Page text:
• Log Unit XIII (163–168 m WMSF) was defined using only density and resistivity. This log unit exhibits higher density and resistivity values and correlates very well to two massive aphyric basalt units in stratigraphic Unit IV.

Beneath log Unit XIII only resistivity data are available. Values for resistivity are high immediately beneath log Unit XIII and correspond to the top of lithologic Unit 41, a dike intrusion of aphyric basalt.

Electrical and acoustic images

In Hole U1376A, we also acquired FMS electrical resistivity images (Figs. F68, F69, F70). The quality of electrical resistivity image measurements depends on close contact between the measuring pads on the tool and the borehole wall. The FMS borehole images collected in Hole U1376A are of very high quality owing to the borehole being in gauge throughout the logged section.

The greatest utility of FMS imagery comes when recovery is low. In Hole U1376A core recovery between ~130 and 144 mbsf was very poor. Using FMS imagery and other standard log data, we can make a competent attempt at filling the data gap in order to have a continuous record downhole. Figure F68 shows FMS images over the entire unrecovered section. It is not possible to determine the petrology of the lithology, but the structural makeup is clear. Toward the top of the unrecovered section (130–131 m WMSF) there appears to be a solid banded unit with a concentrated band of vesicles toward its base (Fig. F68B). Beneath this potential flow, the formation appears very blocky (131–133 m WMSF) (Fig. F68C) with some angular blocks ~50 cm long. A portion of very conductive and brecciated material beneath occurs down to ~136 m WMSF, where a highly resistive band of a possible lava lobe (Fig. F68D) is present. Toward the base of the unrecovered section there is a 2 m interval of more resistive brecciated material, followed by a more conductive, resistive-clast-sparse breccia (Fig. F68E). Overall, the formation in this unrecovered section is variable and appears to contain a large amount of conductive sections, which most likely relate to more porous, brecciated materials interlayered with more resistive, massive basalt layers or lava lobes.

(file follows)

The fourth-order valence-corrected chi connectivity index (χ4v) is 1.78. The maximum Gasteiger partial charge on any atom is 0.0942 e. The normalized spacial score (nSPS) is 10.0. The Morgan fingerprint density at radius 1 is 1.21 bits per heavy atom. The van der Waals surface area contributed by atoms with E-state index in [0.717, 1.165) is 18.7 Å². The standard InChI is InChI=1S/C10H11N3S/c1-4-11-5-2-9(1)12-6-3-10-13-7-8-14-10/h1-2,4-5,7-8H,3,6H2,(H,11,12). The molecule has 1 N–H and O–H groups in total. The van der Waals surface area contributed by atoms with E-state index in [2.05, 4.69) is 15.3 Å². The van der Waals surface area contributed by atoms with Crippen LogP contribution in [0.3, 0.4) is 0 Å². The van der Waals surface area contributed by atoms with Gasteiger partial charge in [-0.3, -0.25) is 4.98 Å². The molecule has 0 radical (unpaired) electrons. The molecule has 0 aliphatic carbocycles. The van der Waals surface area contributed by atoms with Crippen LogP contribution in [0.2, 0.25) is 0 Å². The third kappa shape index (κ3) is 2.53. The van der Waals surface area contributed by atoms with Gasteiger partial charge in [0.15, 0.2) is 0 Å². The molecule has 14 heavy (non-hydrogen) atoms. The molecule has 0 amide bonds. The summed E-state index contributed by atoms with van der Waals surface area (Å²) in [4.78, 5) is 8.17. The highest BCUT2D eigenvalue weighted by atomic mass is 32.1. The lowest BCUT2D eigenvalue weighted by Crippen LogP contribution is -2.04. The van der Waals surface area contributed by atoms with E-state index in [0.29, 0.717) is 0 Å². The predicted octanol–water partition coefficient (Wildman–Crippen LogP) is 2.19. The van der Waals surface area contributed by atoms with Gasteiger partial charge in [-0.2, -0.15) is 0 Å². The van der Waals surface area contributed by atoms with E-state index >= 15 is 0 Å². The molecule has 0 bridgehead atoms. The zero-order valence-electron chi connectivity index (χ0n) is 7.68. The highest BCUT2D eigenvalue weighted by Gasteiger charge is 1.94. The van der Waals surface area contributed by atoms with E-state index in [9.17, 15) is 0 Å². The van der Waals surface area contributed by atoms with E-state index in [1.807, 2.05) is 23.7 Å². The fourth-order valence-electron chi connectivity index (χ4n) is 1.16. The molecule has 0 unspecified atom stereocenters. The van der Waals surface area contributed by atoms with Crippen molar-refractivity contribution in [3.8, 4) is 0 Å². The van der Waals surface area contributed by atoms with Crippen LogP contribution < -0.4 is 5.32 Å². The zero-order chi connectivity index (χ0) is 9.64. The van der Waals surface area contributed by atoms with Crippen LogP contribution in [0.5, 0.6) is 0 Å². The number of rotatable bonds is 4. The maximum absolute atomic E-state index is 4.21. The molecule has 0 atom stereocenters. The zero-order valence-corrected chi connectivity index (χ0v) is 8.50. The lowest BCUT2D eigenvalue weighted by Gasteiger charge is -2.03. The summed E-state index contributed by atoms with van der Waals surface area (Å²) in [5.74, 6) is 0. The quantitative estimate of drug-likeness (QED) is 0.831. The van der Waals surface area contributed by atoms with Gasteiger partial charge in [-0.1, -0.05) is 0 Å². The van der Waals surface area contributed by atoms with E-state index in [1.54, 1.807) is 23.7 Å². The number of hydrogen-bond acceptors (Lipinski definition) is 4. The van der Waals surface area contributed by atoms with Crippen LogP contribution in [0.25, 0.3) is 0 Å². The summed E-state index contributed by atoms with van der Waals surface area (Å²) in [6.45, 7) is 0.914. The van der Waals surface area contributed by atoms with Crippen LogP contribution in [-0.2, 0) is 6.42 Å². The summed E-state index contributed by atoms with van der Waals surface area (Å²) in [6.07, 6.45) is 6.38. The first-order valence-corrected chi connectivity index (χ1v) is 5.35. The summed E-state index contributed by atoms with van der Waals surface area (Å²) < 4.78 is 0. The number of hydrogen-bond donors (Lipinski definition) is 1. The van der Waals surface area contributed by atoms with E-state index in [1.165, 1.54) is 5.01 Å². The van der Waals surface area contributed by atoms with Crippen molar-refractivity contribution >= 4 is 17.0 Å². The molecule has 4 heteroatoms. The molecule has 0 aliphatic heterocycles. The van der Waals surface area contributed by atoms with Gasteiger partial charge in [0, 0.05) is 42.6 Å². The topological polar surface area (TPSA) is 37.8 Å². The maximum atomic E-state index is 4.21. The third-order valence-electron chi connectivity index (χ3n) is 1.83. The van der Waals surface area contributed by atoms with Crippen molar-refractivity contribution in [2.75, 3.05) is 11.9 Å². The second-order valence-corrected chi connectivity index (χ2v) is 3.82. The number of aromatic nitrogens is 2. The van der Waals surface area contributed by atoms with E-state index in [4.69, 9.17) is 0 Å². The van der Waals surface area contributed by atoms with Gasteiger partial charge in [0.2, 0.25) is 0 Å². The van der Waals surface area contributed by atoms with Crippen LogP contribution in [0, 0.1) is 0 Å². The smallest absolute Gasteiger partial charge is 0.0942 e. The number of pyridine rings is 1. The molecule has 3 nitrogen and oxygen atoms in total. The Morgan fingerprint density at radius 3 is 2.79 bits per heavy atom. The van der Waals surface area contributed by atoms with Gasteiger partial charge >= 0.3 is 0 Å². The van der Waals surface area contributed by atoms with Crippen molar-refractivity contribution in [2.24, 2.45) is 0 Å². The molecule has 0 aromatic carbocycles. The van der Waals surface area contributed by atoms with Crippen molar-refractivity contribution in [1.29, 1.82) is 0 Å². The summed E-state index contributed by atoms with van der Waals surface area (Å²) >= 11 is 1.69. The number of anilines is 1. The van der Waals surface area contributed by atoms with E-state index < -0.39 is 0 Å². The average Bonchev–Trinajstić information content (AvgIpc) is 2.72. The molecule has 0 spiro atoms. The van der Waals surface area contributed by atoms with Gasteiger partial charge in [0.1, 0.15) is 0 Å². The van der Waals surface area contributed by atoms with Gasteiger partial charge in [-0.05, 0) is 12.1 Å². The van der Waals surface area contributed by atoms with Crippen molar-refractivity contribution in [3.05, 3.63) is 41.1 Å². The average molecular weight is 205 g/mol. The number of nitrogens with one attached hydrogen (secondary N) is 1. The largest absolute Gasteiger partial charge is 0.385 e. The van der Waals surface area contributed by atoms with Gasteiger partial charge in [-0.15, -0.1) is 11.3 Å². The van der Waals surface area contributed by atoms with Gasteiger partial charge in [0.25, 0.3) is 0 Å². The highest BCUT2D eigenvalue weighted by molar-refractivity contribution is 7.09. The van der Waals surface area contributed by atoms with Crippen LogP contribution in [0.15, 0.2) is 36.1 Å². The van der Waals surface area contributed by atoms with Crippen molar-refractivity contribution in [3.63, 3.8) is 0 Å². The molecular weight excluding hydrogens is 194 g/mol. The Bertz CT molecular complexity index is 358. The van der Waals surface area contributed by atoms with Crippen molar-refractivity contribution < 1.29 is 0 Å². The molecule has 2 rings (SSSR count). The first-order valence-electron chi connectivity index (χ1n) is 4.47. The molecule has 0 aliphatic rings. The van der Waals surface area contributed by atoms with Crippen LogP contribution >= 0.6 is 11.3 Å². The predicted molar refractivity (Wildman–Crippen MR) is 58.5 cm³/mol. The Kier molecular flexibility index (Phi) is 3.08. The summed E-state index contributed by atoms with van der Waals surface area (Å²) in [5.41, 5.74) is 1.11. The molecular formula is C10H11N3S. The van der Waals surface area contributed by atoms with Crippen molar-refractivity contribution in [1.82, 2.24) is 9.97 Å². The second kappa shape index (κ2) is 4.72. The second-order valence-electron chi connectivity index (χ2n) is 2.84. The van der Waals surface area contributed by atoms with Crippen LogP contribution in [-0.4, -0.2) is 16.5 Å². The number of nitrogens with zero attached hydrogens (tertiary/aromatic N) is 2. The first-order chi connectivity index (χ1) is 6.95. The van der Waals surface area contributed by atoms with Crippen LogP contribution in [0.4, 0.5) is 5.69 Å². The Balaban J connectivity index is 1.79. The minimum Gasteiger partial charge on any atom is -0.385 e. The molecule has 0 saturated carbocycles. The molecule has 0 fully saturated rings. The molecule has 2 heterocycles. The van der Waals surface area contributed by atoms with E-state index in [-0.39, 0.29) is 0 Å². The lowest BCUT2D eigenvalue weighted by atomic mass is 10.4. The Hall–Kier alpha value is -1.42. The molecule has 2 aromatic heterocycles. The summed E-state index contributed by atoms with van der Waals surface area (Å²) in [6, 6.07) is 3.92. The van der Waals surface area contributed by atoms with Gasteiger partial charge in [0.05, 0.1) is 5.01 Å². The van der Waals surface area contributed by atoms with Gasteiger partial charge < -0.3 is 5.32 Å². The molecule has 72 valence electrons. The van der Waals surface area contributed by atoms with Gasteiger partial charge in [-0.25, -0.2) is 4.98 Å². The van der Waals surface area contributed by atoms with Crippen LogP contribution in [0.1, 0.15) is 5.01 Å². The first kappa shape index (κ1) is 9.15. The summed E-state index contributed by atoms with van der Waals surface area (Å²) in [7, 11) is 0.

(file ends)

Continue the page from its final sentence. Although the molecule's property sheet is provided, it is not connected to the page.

The FMS images also highlight some of the key features observed in the core recovered from Hole U1376A (Fig. F69), including massive flow units, intrusive contacts, and smaller features such as clasts and vesicles. Additionally, the FMS images help refine lithologic boundaries when contacts are not recovered in the core. Another strength of FMS imagery is the fact that the images are oriented to geographic north (using the GPIT), and by picking sinusoidal traces on the images one can obtain important oriented structural information on key boundaries, fractures, and other features of interest (Fig. F70). It is possible to differentiate between picked fractures (be they conductive or resistive) and bed boundaries. Extensive structural picking is a key part of postexpedition research. Figure F70 shows some provisional sinusoid picks that highlight some of the true dips and azimuths observed in a number of the stratigraphic and lithologic units. From these preliminary picks one can obtain a true dip for the top surface of lithologic Unit 41 (an intrusion) of 34.5° and a true azimuth of 140.3° (Fig. F70D; note that at this surface the hole deviation is 4° toward 94.1° and has been corrected for hole deviation). Additionally, we observe variable conductive fracture dips and orientations in the massive basalt unit (Fig. F70A; from top to bottom: true dip 46.3° toward true azimuth 289.4°, 43.8° toward 334.6°, 46.3° toward 55.8°, 63.4° toward 279.9°, 46.2° toward 246.2°, and 13.1° toward 320.2°). Such structural picks can aid overall interpretation of the lithologic sequence observed in the core and be used to produce a stress regime model for the drilled formation.